Phosphating is about one of the simplest coatings to work with.  I wouldn't consider it dangerous at all.
Charles Turner - MCA/SAAC Judge
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Offline caspian65

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Re: Phosphating 101 -
« Reply #4 on: April 24, 2012, 12:15:10 PM »
Good write-up.  The only thing I would add is to make sure the parts are dry before coating in oil or whatever.  I usually blow-dry with compressed air before putting in an oil bucket.  I just use a straight 30W motor oil, new, nothing fancy and soak the parts for 24 hrs.  What's nice about soaking in oil is that it penetrates the phosphate surface.  Once I've gotten all the oil off with paper towels, I let them sit out for a while.  Can wash them with dish-washing detergent, which removes oil from the surface so it doesn't attract dust.
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Offline jwc66k

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Re: Phosphating 101 -
« Reply #5 on: April 24, 2012, 03:12:56 PM »
Part three - Hardware Restoration - Preliminary

This applies to nuts, bolts, screws, washers and other small steel parts like clips and brackets. My intent was to do a lot of items with a minimum of hands-on labor as I had 4 Mustangs at the time.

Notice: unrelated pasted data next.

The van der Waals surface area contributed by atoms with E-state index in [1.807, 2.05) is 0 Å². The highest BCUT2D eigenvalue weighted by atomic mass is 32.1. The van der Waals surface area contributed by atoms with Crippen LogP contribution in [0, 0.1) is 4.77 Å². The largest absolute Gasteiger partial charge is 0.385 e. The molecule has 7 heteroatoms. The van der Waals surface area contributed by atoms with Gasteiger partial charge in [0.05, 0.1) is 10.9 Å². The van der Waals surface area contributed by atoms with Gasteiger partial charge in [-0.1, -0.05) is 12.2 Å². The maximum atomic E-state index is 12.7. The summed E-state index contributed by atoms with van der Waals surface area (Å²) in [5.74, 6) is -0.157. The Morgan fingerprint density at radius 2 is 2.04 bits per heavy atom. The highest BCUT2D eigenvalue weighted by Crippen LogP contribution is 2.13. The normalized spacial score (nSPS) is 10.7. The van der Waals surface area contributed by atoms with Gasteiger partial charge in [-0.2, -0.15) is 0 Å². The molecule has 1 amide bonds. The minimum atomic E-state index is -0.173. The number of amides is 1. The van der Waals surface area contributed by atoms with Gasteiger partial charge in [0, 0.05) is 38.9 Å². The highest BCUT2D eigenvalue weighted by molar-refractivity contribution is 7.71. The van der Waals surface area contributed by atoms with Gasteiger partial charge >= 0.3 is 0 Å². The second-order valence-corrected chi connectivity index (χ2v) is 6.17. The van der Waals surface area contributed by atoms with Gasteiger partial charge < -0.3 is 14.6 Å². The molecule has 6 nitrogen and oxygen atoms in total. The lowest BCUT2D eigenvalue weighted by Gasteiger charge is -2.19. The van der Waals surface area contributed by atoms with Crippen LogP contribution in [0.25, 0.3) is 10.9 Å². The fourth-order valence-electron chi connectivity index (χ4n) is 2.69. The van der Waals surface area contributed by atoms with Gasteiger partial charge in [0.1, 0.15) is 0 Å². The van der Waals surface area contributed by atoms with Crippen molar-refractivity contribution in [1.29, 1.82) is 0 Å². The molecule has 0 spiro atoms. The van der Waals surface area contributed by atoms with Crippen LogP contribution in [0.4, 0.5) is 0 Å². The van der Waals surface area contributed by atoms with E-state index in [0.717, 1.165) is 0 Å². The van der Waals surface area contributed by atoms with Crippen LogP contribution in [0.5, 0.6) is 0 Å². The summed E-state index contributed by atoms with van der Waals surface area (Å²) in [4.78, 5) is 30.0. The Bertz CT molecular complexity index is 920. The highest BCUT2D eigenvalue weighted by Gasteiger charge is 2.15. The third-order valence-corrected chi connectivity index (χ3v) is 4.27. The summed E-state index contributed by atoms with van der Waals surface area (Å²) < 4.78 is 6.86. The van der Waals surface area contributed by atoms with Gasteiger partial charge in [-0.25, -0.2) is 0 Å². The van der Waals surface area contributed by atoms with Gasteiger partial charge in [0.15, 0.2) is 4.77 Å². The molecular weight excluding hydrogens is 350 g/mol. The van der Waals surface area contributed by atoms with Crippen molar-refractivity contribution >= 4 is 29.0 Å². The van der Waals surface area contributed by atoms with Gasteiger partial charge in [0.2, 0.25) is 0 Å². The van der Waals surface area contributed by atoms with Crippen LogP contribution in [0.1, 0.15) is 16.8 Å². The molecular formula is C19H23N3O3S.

1 I got a five gallon bucket of Mustang parts from an auto dismantler about every other month for the last 20 years. As I empty the bucket, I sort hardware into screws and bolts, nuts and washers, special parts, non-metallic parts and everything else. In this and every following step, if the part is broken, threads damaged, too much corrosion or beyond use – I toss it.
2 Soak all hardware in solvent such as Berrymans B12 for a week. I use coffee cans with holes punched in the bottoms and a small chain as a handle in a paint can, with a lid, with the Berrymans. I also have a 5 gallon metal bucket with Berrymans to strip paint from medium size items. Keep a lid on it.
3 After a week in the solvent and while still in the coffee can, rinse in soapy water, as in a deep sink where the laundry water goes using the laundry water.
4 Empty can on a shop towel and allow to air dry for a couple of days. The items will be dirty but the paint and crud will be soft. Put more hardware in the can and return to the Berrymans.